If your prescribed dosing schedule has you bouncing around from a 3 to a 5 to an 8 back to a 3 through the day, you may need to talk to your healthcare provider about more frequent dosing. You may not need a higher dose, but more frequent doses.

Alternatives to Prescription Pain Medication

When people think of pain management, they are often thinking of prescription pain medications. Prescription medications are just one of the many ways pain can be managed on a daily basis, whether the pain is acute or chronic.

While prescription pain medications are a significant part of pain management, most professional pain management providers use many types of pain relief to help their patients function.

There are many procedures that are designed to help reduce pain, and often simple changes in diet, exercise, physical therapy, over the counter medications use and other interventions can provide effective pain relief.

A Few Words About Addiction to Pain Medication

When pain medication is used properly, the risks of addiction are low. There are two types of addiction: physical and emotional. Physical addiction happens when your body becomes accustomed to the medication after taking it for an extended period of time. This is often true of patients who have chronic pain and have been taking their medication as prescribed and is normal when taking pain medications for months or even years. For these people, when and if they are able to stop taking their medication, it is often decreased over days or weeks to prevent withdrawal.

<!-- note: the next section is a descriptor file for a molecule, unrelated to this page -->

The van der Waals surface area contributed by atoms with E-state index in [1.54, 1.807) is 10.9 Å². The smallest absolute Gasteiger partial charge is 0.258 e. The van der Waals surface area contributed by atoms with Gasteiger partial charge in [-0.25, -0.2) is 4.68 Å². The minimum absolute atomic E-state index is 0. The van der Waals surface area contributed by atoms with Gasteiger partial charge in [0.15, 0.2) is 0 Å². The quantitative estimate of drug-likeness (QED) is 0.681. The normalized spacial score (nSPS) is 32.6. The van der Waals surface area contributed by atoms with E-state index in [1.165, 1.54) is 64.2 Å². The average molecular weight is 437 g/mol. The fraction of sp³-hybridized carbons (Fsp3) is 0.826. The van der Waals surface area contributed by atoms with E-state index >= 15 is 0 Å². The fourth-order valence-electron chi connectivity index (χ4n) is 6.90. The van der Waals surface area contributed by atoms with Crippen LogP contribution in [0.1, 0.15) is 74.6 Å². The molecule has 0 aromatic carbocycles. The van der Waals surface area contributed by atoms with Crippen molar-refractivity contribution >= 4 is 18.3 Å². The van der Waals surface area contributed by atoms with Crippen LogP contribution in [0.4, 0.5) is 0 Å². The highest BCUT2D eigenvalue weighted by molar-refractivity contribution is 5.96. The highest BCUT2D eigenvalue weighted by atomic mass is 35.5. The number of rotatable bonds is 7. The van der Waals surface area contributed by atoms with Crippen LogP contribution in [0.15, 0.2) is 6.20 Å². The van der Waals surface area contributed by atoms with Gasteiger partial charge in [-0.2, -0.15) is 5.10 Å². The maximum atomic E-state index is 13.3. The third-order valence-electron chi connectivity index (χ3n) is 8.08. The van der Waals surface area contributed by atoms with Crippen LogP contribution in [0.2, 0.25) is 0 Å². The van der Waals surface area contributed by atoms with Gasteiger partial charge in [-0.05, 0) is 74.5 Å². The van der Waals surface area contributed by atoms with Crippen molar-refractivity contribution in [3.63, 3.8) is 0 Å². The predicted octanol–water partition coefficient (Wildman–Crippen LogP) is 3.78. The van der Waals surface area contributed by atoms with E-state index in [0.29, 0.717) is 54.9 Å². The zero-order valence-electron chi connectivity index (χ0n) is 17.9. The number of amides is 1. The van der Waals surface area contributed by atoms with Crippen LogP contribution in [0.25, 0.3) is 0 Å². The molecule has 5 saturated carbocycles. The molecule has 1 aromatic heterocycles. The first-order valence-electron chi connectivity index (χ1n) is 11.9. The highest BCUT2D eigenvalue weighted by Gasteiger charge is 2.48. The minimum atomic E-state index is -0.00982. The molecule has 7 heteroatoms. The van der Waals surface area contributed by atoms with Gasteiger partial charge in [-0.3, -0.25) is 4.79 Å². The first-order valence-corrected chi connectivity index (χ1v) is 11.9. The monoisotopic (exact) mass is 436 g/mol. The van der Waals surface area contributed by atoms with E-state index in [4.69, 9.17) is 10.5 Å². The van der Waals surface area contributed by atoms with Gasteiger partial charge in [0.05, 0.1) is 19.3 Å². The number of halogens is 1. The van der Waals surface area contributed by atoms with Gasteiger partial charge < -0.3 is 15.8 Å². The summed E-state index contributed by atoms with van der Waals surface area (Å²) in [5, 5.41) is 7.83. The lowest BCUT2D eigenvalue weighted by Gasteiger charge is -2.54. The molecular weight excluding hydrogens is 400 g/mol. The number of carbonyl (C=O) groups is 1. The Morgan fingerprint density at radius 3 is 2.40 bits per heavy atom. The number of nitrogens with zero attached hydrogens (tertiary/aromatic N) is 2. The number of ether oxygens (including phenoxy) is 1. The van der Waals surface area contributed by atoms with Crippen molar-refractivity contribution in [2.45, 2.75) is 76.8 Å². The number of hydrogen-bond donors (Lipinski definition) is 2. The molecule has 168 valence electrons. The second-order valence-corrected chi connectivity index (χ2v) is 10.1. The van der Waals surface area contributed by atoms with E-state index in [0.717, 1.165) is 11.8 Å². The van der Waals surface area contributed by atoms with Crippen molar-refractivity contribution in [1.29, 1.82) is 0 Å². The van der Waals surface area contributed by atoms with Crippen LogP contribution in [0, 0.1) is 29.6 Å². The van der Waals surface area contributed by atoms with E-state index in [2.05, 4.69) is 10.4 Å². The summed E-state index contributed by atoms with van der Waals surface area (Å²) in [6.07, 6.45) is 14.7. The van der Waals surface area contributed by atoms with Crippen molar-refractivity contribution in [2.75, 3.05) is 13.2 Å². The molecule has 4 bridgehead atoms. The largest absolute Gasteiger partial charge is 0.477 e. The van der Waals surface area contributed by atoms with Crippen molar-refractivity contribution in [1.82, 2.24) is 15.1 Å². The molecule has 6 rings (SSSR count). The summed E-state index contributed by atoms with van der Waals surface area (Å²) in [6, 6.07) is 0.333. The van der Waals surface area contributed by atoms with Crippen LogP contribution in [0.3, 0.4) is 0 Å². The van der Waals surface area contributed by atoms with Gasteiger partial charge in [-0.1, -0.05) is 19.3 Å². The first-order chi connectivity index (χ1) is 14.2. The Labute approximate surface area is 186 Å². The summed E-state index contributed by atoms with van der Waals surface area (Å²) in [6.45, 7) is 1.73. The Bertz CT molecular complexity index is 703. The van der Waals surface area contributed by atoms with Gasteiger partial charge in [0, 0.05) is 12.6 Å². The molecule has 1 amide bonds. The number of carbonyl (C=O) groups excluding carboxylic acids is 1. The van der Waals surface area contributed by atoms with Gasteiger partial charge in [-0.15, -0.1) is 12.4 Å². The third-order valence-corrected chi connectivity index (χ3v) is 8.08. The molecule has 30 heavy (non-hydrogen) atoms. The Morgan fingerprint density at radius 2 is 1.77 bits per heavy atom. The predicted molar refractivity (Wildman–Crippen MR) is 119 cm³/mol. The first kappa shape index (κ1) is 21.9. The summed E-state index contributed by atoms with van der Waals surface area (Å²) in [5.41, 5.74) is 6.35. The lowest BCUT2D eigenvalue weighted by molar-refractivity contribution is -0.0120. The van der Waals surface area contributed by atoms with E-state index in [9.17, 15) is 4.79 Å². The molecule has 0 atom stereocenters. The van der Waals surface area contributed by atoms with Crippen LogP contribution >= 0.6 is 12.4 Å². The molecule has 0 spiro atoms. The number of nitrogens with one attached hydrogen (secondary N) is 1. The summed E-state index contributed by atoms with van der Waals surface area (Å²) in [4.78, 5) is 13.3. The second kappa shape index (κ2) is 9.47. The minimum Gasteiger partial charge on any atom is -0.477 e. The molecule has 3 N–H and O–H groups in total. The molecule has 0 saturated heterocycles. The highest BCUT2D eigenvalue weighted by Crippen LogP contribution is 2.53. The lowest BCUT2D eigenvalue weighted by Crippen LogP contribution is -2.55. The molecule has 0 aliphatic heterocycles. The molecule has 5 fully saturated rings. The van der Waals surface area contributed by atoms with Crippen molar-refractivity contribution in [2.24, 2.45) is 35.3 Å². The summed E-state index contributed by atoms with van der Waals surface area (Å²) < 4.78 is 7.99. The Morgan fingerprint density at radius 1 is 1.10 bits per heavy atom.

Emotional addiction happens when a person abuses pain medication and takes pain medication they do not need. These individuals will take pain medication that isn’t theirs, take more medication than prescribed, visit multiple healthcare providers or emergency rooms to get more medication and even buy medication on the black market. These people are typically treated with a rehabilitation stay to help them stop abusing pain medication.

In reality, most people who are addicted to pain medication have a mixture of emotional and physical addiction. They have an emotional need to take pain medication, even when pain is absent or mild enough that prescription narcotics are not necessary. They also have a physical addiction and experience physical withdrawal symptoms when medication is not available. Recovery typically requires professional help, with counseling and medical intervention.

Who Might Need Ongoing Pain Management?

After surgery, most individuals experience acute pain that is easily controlled with common pain medications. They are able to recover from their procedure and return to their normal lives and normal level of activity, and over time no longer need pain medication. This process may happen over the course of days, weeks or months. 

Pain management is appropriate for individuals who are expected to have pain that is difficult to control, could be helped by an outpatient procedure such as a nerve ablation, or will need more treatment than the average patient after surgery. For these people, a provider who specialized in the treatment of pain may be a godsend and will help reduce pain to a manageable level. Individuals with a diagnosis of a condition known to be very painful, such as bone on bone arthritis that cannot be treated with surgery, cancer, or back pain that did not respond well to surgery are also good candidates.